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George Washington the Farmer

George Washington studied and implemented improved farming methods throughout his life. In fact, he thought of himself first as a farmer.

George Washington devoted his life to the improvement of American agriculture.

While his initial interest in farming was driven by his own needs to earn a living and improve Mount Vernon, in later years Washington realized his leadership and experimentation could assist all American farmers.

Initially growing tobacco as his cash crop, Washington soon realized that tobacco was not sustainable and he switched to grains, particularly wheat as a cash crop in 1766. Washington read the latest works on agriculture and implemented the new husbandry methods using a variety of fertilization methods and crop rotation plans on his five farms.

George Washington and Agriculture

George Washington took an early interest in husbandry and agricultural improvement. Learn more about Washington’s desire to improve the state of American agriculture through careful experimentation.

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Field Labor

The majority of enslaved people at Mount Vernon were assigned to agricultural work on the plantation’s four outlying farms. Under the supervision of overseers, field hands toiled from sunrise to sunset, which could mean 14-hour days in the summer.

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Did George Washington Grow Hemp?

Dean Norton, Director of Horticulture uncovers the truth about George Washington and hemp.

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A Day in the Life of an Enslaved Field Worker

"Every Labourer (male or female) does as much in the 24 hours as their strength without endangering the health, or constitution will allow of." - George Washington, 1789

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Dairies at Mount Vernon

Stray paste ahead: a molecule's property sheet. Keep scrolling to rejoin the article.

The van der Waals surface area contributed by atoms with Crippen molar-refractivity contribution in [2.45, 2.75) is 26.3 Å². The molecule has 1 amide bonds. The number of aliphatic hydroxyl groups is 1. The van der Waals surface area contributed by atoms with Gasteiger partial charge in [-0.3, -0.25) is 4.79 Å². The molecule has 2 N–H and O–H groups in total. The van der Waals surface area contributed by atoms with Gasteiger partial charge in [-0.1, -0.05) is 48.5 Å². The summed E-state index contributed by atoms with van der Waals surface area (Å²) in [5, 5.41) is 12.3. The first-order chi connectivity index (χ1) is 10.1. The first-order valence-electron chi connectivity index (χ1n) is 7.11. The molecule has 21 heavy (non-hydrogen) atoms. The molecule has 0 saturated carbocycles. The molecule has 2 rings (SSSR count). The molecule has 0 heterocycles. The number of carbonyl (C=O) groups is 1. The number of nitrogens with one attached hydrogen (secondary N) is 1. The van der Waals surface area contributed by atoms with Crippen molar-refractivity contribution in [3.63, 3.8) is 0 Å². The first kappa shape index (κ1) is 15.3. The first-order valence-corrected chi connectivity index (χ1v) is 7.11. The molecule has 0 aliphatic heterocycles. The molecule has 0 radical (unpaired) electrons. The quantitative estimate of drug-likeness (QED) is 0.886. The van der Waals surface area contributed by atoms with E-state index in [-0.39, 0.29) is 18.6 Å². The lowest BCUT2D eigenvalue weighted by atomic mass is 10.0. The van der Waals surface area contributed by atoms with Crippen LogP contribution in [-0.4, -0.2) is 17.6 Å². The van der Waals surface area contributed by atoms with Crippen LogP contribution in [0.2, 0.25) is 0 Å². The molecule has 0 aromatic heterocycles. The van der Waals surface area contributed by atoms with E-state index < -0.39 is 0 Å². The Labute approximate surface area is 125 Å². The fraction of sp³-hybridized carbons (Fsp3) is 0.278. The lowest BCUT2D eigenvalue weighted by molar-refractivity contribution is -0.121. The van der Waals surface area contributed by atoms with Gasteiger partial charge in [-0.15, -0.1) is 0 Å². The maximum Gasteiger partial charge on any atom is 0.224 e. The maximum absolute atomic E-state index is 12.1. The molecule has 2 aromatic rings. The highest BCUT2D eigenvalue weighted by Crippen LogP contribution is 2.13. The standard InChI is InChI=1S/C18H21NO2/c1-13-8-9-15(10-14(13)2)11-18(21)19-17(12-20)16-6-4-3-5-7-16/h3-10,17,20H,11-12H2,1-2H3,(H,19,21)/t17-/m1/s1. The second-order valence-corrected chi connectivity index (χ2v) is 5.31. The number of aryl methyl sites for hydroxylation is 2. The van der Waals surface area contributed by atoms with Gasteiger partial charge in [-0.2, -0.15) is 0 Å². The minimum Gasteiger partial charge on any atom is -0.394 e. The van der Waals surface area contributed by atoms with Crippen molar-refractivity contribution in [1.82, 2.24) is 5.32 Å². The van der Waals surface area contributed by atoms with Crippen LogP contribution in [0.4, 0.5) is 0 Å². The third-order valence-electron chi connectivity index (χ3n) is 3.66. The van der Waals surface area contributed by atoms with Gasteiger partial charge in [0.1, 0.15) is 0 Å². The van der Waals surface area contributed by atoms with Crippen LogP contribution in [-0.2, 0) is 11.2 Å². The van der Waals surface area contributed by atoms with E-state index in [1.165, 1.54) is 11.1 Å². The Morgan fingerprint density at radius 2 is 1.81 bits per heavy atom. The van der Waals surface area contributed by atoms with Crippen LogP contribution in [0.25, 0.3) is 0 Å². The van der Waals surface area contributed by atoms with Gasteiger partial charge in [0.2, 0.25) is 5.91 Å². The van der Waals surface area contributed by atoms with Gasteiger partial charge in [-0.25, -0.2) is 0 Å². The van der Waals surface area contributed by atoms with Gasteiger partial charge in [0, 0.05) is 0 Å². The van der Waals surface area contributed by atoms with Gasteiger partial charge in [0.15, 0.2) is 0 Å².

Learn about the history of dairying at Mount Vernon and Washington's desire to set an example for his countrymen.

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Washington shifted from tobacco to wheat in the 1760s. 

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Maximizing Value and Efficiency

A series of savvy decisions kept Washington on the forefront of the American agricultural industry.

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Dogue Run Farm

Learn how George Washington worked to develop the Dogue Run Farm - one of the five farms at Mount Vernon - into one of his most productive fields.

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16-Sided Barn
16-Sided Barn

16-Sided Barn

Learn more about Washington’s remarkable and innovative 16-sided treading barn located on his Dogue Run farm.

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Map: Extent of Washington's 1793 Mount Vernon Land Holdings

This map shows the historic boundaries of George Washington's five farms at Mount Vernon superimposed over today's modern landscape. Much of this once-rural landscape remains free from development today.

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Washington's Crops

Even wonder what crops were grown at Mount Vernon? 

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Washington as Bookkeeper

George Washington personally kept fastidious financial records throughout his life, an impressive feat considering the size of his business enterprise.

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Re-creating a Washington Farming Experiment

Mount Vernon staff get their hands dirty testing different soil mixtures—just as Washington did in 1760.

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The Maharajah of Mules

Why does Rinker Buck, bestselling author of The Oregon Trail, call George Washington the "Maharajah of Mules?"  Find out in this interesting interview.

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